This work originated with the Wide Field InfraRed Survey Telescope (WFIRST) slitless spectrometer design (GRISM assembly), which attempted to follow the Hubble Space Telescope (HST) method of employing a singleelement GRISM as a slitless spectroscope. However, WFIRST’s field of view (FOV) is ~100x of HST’s wide field camera, and the spectral resolution is ~5x higher with a relatively faster f/8 system. The design turned out to be extremely difficult using only one diffractive surface. Even with many freeform optical elements, and putting a grating on a toroid surface, the image performance was still not satisfactory.

A compact slitless spectrometer was made that can be inserted into a widefield telescope path just like a spectral filter, but provides high dispersion that covers a large wavelength range. It solved a long-existing optical design problem: to obtain good image quality with a grating in non-collimated space for an optical system with a wide FOV. From the astronomical point of view, it opens the door for the astronomer to simultaneously obtain spectral information of all stars and galaxies in the camera’s FOV. From the space mission point of view, a separate, large-volume imaging spectrometer is replaced by a compact GRISM assembly in the telescope optical path that greatly reduces mass, volume, and cost. From the optical designer’s point of view, it provides a method to use wavelength-dispersing grating in non-collimated space.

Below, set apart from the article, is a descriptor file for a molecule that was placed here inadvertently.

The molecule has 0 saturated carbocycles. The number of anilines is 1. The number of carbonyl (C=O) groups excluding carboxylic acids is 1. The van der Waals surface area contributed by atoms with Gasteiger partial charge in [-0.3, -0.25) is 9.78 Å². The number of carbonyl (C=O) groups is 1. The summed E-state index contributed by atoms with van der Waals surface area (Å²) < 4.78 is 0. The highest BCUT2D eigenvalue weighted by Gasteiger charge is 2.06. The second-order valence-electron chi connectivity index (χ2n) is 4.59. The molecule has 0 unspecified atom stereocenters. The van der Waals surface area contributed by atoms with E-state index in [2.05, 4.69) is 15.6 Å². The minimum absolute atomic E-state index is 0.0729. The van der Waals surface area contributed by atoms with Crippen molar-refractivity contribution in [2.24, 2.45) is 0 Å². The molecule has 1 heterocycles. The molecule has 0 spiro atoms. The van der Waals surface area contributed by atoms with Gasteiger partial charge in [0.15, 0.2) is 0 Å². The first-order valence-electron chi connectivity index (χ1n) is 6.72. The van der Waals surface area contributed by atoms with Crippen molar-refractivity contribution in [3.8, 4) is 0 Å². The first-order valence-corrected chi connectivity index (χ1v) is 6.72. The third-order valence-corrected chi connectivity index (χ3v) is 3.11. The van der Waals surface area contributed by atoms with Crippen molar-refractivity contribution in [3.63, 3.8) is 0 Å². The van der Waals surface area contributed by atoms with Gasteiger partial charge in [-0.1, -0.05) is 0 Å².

This compound GRISM assembly consists of three elements. The first acts as a grating to provide required dispersion, the second acts as a prism to balance zero-deviation, and the third performs two functions: wavefront corrector and wideband filter. Among the three elements, there are two flat surfaces that are diffractive surfaces: the grating and the diffractive lens. In theory, both diffractive surfaces create aberrations that are proportional to the wavelength. The optimized GRISM design solved the matching problem and achieved the goals of parfocal with other wavelength channels, zero deviation to the central wavelength, and diffraction-limited image quality at operation wavelength.

The novel feature of this assembly is the use of two different diffractive surfaces to expand the GRISM application significantly: wider FOV, higher spectral resolution, and operation within a faster beam. The other benefit includes using the well-known and well-characterized optical material, fused silica, for all three elements, which reduces the tolerance significantly. The GRISM can be designed very compactly, and does not need any aspheric or freeform optical surface, which simplifies the optical fabrication.

This work was done by Qian Gong, David Content, Jeffrey Kruk, Bert Pasquale, and Thomas Wallace of Goddard Space Flight Center. GSC-17334-1

Photonics & Imaging Technology Magazine

This article first appeared in the January, 2016 issue of Photonics & Imaging Technology Magazine.

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